The Camp Proposal’s Section 162(m) provisions remove significant tax incentives to provide compensation in certain types of ways, in particular, to meet the definition of performance-based compensation. While the early consensus appears to be the proposal will not affect the movement toward pay-for-performance for other purposes (e.g., for shareholder “say on pay” votes, etc.), it likely will affect the vehicles and approaches used to implement pay-for-performance. For example, companies may no longer feel compelled to set performance metrics during the first 90 days of a performance period as many companies now do in order to qualify for the existing performance-based exception to Section 162(m).
The Camp Proposal, in its current form, is highly unlikely to be enacted this year. However, these executive compensation provisions (or similar provisions) are attractive revenue raisers that could be used to pay for future legislative proposals
What Does This Mean for Employers?
The changes will take effect on 6 April 2014 and will be applicable to dismissals taking effect on or after that date.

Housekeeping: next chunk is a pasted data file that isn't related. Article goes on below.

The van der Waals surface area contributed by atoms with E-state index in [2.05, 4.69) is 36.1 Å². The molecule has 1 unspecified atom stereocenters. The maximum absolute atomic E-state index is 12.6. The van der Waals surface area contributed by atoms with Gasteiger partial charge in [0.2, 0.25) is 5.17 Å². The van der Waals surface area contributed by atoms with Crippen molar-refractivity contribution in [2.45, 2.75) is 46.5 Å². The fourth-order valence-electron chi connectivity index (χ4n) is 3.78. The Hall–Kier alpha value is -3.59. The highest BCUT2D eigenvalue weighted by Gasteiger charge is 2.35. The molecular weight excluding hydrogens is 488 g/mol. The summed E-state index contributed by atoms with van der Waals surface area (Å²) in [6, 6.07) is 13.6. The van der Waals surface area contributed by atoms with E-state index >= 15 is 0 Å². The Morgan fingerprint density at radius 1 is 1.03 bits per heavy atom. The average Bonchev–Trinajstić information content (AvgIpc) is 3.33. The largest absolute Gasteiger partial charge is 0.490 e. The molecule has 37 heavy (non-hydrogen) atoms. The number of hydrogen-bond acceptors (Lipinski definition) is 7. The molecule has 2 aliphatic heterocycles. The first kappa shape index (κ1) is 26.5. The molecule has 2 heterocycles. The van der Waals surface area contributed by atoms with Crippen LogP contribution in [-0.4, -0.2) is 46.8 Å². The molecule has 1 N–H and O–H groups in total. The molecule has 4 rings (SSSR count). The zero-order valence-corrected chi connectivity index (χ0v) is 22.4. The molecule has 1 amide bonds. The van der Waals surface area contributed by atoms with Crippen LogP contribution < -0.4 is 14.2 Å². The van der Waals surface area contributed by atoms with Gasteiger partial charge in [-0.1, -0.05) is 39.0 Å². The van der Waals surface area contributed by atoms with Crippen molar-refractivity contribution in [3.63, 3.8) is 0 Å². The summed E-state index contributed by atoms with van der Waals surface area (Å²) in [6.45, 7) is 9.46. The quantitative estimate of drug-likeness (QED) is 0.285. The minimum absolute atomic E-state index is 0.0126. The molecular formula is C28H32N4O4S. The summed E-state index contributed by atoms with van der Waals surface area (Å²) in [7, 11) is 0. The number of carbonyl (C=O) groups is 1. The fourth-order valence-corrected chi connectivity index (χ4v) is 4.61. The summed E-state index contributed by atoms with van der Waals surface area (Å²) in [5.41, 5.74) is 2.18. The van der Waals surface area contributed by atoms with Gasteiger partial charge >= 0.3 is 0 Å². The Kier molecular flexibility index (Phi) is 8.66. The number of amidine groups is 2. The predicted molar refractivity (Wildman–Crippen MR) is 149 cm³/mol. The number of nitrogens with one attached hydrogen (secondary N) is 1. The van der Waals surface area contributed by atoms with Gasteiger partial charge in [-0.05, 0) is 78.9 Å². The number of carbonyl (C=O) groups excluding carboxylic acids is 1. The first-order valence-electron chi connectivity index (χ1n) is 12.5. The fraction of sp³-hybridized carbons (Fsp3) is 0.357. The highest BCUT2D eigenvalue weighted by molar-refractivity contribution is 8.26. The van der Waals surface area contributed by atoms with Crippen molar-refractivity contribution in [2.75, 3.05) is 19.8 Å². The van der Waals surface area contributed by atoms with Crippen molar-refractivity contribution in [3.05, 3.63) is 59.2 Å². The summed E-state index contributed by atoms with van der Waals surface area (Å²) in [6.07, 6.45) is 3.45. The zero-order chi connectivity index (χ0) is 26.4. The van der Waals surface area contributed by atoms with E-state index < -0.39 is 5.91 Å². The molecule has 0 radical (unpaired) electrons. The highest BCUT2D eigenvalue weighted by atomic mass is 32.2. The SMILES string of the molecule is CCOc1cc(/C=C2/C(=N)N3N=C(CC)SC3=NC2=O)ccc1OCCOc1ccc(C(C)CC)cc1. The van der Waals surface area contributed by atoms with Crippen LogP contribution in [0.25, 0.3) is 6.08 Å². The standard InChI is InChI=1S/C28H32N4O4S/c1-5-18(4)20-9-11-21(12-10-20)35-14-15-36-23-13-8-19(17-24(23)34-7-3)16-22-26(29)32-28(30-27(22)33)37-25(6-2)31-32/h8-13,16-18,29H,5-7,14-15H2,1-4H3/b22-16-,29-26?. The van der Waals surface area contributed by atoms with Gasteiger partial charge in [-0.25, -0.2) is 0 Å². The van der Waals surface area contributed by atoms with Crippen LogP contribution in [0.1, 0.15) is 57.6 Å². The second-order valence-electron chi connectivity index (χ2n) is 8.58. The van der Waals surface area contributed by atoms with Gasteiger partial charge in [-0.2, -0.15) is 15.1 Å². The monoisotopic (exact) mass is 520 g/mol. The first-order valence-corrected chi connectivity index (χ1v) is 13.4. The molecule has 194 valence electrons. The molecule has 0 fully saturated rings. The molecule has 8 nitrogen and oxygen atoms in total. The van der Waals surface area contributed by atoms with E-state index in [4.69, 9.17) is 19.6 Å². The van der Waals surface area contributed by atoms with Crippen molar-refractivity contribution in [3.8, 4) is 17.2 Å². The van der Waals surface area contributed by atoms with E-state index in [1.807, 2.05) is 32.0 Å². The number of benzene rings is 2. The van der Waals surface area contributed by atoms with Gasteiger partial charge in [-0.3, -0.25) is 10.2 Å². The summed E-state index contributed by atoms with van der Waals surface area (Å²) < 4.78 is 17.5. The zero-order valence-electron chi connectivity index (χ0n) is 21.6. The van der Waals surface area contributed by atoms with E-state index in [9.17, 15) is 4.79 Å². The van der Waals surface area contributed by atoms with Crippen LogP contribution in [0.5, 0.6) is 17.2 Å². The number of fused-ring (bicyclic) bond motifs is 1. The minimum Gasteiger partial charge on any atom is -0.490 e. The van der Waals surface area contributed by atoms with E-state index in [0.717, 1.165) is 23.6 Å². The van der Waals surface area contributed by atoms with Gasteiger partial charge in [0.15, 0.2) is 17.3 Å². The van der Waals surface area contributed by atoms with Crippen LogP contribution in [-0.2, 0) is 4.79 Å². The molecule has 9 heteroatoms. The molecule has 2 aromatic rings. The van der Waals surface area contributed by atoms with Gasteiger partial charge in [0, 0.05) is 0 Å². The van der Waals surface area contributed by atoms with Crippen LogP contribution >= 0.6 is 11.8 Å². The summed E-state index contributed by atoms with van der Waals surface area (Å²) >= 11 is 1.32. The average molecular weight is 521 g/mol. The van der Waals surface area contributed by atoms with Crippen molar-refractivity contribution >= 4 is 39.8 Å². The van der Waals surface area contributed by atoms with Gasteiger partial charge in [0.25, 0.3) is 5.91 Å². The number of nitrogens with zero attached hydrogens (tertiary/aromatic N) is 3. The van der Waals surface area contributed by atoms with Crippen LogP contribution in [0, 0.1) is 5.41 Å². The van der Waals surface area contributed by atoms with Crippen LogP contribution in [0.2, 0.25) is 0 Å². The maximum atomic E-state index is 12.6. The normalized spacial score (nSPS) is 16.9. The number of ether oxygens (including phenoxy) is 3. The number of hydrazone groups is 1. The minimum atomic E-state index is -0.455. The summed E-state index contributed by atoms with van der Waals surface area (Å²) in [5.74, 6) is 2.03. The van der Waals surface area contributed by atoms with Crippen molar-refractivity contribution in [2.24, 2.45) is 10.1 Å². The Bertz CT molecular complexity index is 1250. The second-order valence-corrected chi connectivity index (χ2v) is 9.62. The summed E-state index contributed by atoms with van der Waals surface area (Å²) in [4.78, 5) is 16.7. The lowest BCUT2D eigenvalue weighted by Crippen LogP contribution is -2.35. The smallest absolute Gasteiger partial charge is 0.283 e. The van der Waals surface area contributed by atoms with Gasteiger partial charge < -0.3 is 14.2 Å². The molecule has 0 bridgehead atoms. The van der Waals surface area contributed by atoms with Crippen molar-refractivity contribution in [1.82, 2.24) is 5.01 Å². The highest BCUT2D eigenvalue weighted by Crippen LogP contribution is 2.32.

It is important for employers to note that:
- If an employee is given notice prior to 6 April 2014, but the notice period will expire on or after 6 April 2014, the new limits set out above will apply to that dismissal.
- If an employee’s employment is terminated by means of a payment in lieu of notice, the effective date of termination (EDT) is the actual date the dismissal takes effect, plus the amount of statutory notice applicable to the employee, i.e., one week per year of employment, up to a maximum of 12 weeks. If the statutory notice would take the EDT to or beyond 6 April 2014, the new limits will apply.
Employers’ exposure in the event of an unfair dismissal claim will rise and should therefore be factored into decision making regarding litigation or settlement strategies.